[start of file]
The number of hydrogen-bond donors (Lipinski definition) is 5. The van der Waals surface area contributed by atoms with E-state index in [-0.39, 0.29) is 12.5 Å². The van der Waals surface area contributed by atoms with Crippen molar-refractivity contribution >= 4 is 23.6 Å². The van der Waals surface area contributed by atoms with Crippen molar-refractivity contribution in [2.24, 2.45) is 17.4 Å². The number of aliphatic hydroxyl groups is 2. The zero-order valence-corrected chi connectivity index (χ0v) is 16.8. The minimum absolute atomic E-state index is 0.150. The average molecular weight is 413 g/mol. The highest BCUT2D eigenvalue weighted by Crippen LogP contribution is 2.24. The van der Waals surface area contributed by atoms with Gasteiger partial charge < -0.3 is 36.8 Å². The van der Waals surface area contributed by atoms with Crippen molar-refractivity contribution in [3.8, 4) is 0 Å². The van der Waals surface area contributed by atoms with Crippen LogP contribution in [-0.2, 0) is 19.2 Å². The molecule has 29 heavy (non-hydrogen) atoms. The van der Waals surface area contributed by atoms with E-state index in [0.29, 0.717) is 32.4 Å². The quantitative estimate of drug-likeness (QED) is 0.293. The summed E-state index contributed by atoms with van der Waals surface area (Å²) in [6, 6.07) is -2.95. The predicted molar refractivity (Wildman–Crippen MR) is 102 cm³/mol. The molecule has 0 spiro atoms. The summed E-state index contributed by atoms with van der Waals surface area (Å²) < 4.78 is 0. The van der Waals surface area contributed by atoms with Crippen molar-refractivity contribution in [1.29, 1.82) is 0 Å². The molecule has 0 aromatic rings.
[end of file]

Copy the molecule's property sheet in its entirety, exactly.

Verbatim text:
The number of hydrogen-bond donors (Lipinski definition) is 5. The van der Waals surface area contributed by atoms with E-state index in [-0.39, 0.29) is 12.5 Å². The van der Waals surface area contributed by atoms with Crippen molar-refractivity contribution >= 4 is 23.6 Å². The van der Waals surface area contributed by atoms with Crippen molar-refractivity contribution in [2.24, 2.45) is 17.4 Å². The number of aliphatic hydroxyl groups is 2. The zero-order valence-corrected chi connectivity index (χ0v) is 16.8. The minimum absolute atomic E-state index is 0.150. The average molecular weight is 413 g/mol. The highest BCUT2D eigenvalue weighted by Crippen LogP contribution is 2.24. The van der Waals surface area contributed by atoms with Gasteiger partial charge < -0.3 is 36.8 Å². The van der Waals surface area contributed by atoms with Crippen molar-refractivity contribution in [3.8, 4) is 0 Å². The van der Waals surface area contributed by atoms with Crippen LogP contribution in [-0.2, 0) is 19.2 Å². The molecule has 29 heavy (non-hydrogen) atoms. The van der Waals surface area contributed by atoms with E-state index in [0.29, 0.717) is 32.4 Å². The quantitative estimate of drug-likeness (QED) is 0.293. The summed E-state index contributed by atoms with van der Waals surface area (Å²) in [6, 6.07) is -2.95. The predicted molar refractivity (Wildman–Crippen MR) is 102 cm³/mol. The molecule has 0 spiro atoms. The summed E-state index contributed by atoms with van der Waals surface area (Å²) < 4.78 is 0. The van der Waals surface area contributed by atoms with Crippen molar-refractivity contribution in [1.29, 1.82) is 0 Å². The molecule has 0 aromatic rings.